Supermarket war fought over the petrol pumps

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Supermarket price wars are hotting up during the May holiday weekend, with the price battles being fought on the petrol and diesel forecourts. With confusing offers and counter-offers making grocery shopping a headache for many consumers, simple price slashes on fuel may be a more effective way of luring customers.

Morrisons laid down the gauntlet by knocking 2p a litre off the price of unleaded and 1p a litre off diesel. Tesco saw that move and improved it by knocking 2p off both. Sainsburys matched Tesco's deal, while Asda set a maximum price per litre of 129.7p for petrol and 134.7p for diesel.

It's a belated response to oil prices, which have fallen 15 percent since February, carefully timed to coincide with a period when many drivers are heading out on bank holiday weekend trips. Mark Todd of Morrisons, speaking to the Mail, made out that the fuel price cut was a generous goodwill gesture from the supermarket. "We're expecting to see high numbers of motorists filling their tanks for family days out," he said. "That's why we're passing on these savings for the pre-bank holiday shop."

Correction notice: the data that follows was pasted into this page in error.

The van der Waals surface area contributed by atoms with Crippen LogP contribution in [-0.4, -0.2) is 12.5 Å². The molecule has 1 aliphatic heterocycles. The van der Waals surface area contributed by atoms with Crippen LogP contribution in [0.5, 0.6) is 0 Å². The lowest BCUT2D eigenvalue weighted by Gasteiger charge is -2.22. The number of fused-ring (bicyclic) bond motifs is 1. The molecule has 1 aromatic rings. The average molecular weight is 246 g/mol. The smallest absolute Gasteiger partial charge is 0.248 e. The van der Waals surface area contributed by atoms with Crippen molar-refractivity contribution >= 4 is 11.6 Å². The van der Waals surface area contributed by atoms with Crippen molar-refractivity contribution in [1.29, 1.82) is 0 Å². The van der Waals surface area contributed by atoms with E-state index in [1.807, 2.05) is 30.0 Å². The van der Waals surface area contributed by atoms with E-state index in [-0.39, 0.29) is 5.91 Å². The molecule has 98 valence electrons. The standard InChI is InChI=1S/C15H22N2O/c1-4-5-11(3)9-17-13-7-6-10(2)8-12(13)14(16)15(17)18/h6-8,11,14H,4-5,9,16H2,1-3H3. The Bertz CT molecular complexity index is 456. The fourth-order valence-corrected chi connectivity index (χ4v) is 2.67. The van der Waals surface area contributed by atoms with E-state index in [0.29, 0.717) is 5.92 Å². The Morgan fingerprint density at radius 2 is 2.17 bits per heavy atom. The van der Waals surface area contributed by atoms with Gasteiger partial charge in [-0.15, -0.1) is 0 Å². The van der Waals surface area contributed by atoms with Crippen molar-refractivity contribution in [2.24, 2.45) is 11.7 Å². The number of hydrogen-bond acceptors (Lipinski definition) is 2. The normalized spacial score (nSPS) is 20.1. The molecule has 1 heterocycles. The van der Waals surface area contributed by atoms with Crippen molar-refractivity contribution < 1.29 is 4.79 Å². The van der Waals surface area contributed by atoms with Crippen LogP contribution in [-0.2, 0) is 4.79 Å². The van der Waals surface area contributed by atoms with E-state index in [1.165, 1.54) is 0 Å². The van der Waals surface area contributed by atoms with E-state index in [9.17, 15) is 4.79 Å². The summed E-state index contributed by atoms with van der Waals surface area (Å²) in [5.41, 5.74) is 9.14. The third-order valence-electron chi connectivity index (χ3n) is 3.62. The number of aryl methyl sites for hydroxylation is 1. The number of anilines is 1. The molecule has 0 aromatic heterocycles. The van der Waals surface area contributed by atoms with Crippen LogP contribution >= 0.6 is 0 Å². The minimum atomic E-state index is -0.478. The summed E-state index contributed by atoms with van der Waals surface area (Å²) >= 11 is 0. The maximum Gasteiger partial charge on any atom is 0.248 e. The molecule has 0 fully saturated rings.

The savings will be pretty negligible comparted to the rapidly escalating prices of supermarket groceries, but inflation has made the supermarkets increasingly desperate to maintain their market share. In the food shopping arena, discount stores like Aldi and Lidl are attracting shoppers away from the big four, but these no-frills stores do not have petrol pumps, so the major supermarkets see fuel discounts as a way of bringing customers back into the fold.

Whether it works remains to be seen. Discerning consumers might well realise that it makes sense to fill the tank at Tesco or Morrisons and use the fuel to drive half a mile down the road to the nearest Aldi to fill the boot.

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